The funeral for one of Montreal’s best-known Roman Catholic priests will be held Monday, November 16 at St. John Brébeuf Parish, where he had served as pastor for 10 years.

Fr. Raymond Lafontaine, the Episcopal Vicar for the English-speaking Faithful, will preside and preach at the 11 a.m. funeral mass at the LaSalle church; Fr. John Baxter, a lifelong friend and mentor, will concelebrate and offer a reflection.

Due to current restrictions limiting the number of persons in places of worship, participation is by invitation only; however the funeral liturgy will be live-streamed and can be followed at:

Given Fr. Walsh’s long involvement in inter-religious dialogue, there will also be an interfaith memorial service live-streamed on Saturday evening, Nov. 14, at 7 p.m.  All are welcome to participate virtually

“Fr. John,” as he preferred to be known, was an Irish-Catholic Quebecer and a dyed-in-the-wool Montréalais who sought to make a difference wherever he went.

Throughout his 54 years of priestly ministry, he served at almost every level – in parishes, various chaplaincies, and at the helm of diocesan services – while blazing a trail that fostered harmony, understanding and service-to-others among all citizens of good will.

Ordained a priest in the wake of the Second Vatican Council, he directed his energies toward renewal within the Catholic Church, making every effort to demonstrate the link between ministry and the issues and concerns of everyday life.

In that spirit, he embraced the Church’s call for dialogue and collaboration with other Christian denominations and with non-Christian religions. He was a longtime participant in the Christian-Jewish Dialogue of Montreal and was the diocesan representative to the Canadian Ecumenical Centre.

His biblical formation, passion for learning and innovative disposition contributed to his reputation both as an engaging preacher and speaker as well as a pragmatic advocate for those in need. His 22-plus years of involvement with Nazareth House, which provides shelter and accompaniment for adults struggling with homelessness and mental health issues, attest to his commitment to and compassion for others.

A people person, he engaged effortlessly and in the same friendly, reassuring way with politicians and pundits, with the marginalized and with the movers and shakers.

Providentially, the circumstances of his untimely death Nov. 9 – en route to preach at the funeral of a friend – ensured that he received the Last Rites from fellow priest Fr. Lafontaine, who conferred the same blessing upon him as he had faithfully administered to countless others on their final journey to God.

The details of his ministry in God’s service to others follow in the biography below.




Fr. John Emmett Walsh

Aug. 29, 1942 – Nov. 09, 2020


Fr. John Emmett Walsh, ordained a priest on May 21, 1966, celebrated his first Mass in his home parish of Holy Family in the Villeray district. His first full-time appointment was as curate at Resurrection of Our Lord, where he also served as chaplain at Bishop Whelan High School.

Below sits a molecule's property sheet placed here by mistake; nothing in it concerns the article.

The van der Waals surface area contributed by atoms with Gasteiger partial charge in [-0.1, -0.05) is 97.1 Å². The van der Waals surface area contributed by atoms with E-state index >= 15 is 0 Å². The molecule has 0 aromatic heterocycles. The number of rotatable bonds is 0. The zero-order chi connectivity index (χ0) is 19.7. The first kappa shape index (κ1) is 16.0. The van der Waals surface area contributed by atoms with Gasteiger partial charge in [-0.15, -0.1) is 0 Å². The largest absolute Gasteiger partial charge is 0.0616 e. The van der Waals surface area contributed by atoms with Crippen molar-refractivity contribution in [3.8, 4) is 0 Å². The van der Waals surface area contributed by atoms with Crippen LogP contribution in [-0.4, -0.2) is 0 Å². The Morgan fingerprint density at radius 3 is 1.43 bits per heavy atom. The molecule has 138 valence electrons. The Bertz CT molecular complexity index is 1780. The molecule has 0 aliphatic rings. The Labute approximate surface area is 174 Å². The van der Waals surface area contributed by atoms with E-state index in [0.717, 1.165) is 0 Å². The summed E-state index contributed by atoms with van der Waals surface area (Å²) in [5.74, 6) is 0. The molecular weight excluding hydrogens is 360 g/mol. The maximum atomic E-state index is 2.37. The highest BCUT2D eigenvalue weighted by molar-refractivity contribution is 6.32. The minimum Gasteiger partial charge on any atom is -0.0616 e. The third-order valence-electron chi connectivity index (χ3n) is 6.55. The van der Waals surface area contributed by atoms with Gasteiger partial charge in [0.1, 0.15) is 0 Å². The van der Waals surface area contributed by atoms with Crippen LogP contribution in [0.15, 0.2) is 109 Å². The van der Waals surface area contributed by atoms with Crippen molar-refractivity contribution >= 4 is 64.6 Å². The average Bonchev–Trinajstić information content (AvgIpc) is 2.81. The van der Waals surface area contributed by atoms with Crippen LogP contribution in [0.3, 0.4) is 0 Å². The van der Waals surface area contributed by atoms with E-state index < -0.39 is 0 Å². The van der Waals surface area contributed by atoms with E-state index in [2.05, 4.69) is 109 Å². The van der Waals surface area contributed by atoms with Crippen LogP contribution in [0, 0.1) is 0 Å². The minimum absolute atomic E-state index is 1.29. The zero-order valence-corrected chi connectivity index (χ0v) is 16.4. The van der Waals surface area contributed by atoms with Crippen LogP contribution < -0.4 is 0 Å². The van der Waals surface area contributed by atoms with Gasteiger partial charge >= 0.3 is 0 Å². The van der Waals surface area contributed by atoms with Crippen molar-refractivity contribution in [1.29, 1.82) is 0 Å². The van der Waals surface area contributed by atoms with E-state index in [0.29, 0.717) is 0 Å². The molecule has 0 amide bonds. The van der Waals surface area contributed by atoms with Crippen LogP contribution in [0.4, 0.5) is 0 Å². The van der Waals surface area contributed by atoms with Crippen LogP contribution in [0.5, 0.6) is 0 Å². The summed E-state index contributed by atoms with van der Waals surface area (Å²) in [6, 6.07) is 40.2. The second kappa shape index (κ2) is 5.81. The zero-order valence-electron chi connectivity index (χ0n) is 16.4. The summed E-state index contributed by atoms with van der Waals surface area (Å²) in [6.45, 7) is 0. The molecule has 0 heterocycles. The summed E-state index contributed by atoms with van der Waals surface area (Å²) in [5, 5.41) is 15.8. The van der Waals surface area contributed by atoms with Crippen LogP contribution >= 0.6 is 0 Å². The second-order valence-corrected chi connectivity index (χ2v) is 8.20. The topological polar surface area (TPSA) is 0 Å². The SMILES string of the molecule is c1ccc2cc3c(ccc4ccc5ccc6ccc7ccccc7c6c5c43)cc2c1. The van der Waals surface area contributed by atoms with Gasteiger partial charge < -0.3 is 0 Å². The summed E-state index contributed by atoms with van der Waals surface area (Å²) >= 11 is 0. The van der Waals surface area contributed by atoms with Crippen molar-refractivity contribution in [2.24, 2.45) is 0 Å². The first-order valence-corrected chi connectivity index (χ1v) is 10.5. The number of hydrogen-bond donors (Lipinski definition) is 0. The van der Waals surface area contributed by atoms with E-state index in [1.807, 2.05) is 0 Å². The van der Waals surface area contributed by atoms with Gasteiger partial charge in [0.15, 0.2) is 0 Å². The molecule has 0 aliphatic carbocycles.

Then followed half a century of service and pastoral ministry that included a two-year mandate as curate at St. Veronica (1968-70) and as chaplain both at John XXIII High School and to the Christian Family Movement. 

In 1977, following three years of biblical study, Fr. Walsh was appointed co-ordinator of the Christian Training Program, which prepared candidates for ordination as a permanent deacon or installation in the order of service. A year later, he was named parochial administrator of Holy Cross Parish, serving until 1982.

At the same time, he served full time as an assistant to Bishop Leonard Crowley at the Office for English-Language Affairs, Archdiocese of Montreal, from 1981 to 1986 and then on a part-time basis, from 1989 to 1994, responsible for vocations and the Christian Training Program.

From 1989 to 1996, he also served part-time as Episcopal Vicar for English-speaking Catholics in the Diocese of St-Jean-Longueuil.

In 1997, Fr. Walsh was appointed pastor of St. Monica Parish and, three years later, of St. John Brébeuf Parish, from where he retired in 2010.

Though he retired from full-time “active” ministry, Fr. Walsh pursued what he described was a busier life, and was known both for his ongoing advocacy for the homeless and the interfaith ties he forged between various religions and Christian denominations.

He was named to the Order of Canada in 2017. The Governor General’s citation noted that he is “a tireless supporter of various causes,” including his role as co-founder of the “PROCURE Walk of Courage, which raises awareness of and funds for the fight against prostate cancer.”

He was recently honoured Nov. 5 with the inauguration of a fourth home, John’s House, operated by the Nazareth Community, which assists men and women “who struggle with mental health issues, homelessness and addictions.” At the time of his death, Fr. Walsh was CEO of the charitable organization.

An author and former CJAD talk-show host of 15 years, Fr. Walsh launched his memoir, God is Calling. Don’t Leave Him on Hold., at his golden jubilee in 2016.

An avid writer, painter and scholar, Fr. Walsh had recently returned to academia and was working on his PhD in Theology at Concordia.

He is predeceased by his parents, Emmett Sarsfield Walsh and Margaret Bridget Quinlan.

He leaves to mourn his older sister, Marlene Robitaille, and her children and their families: Deborah Graham (Larry) and children Joshua, Claire and Shannon; Raymond Robitaille (Carol) and children Rachel, Anna and Thomas; Michael Robitaille (Stacey) and children Matthew, Jacob and Julia; Laura Robitaille (Baldwin Brown) and children Ambrose and Taetum.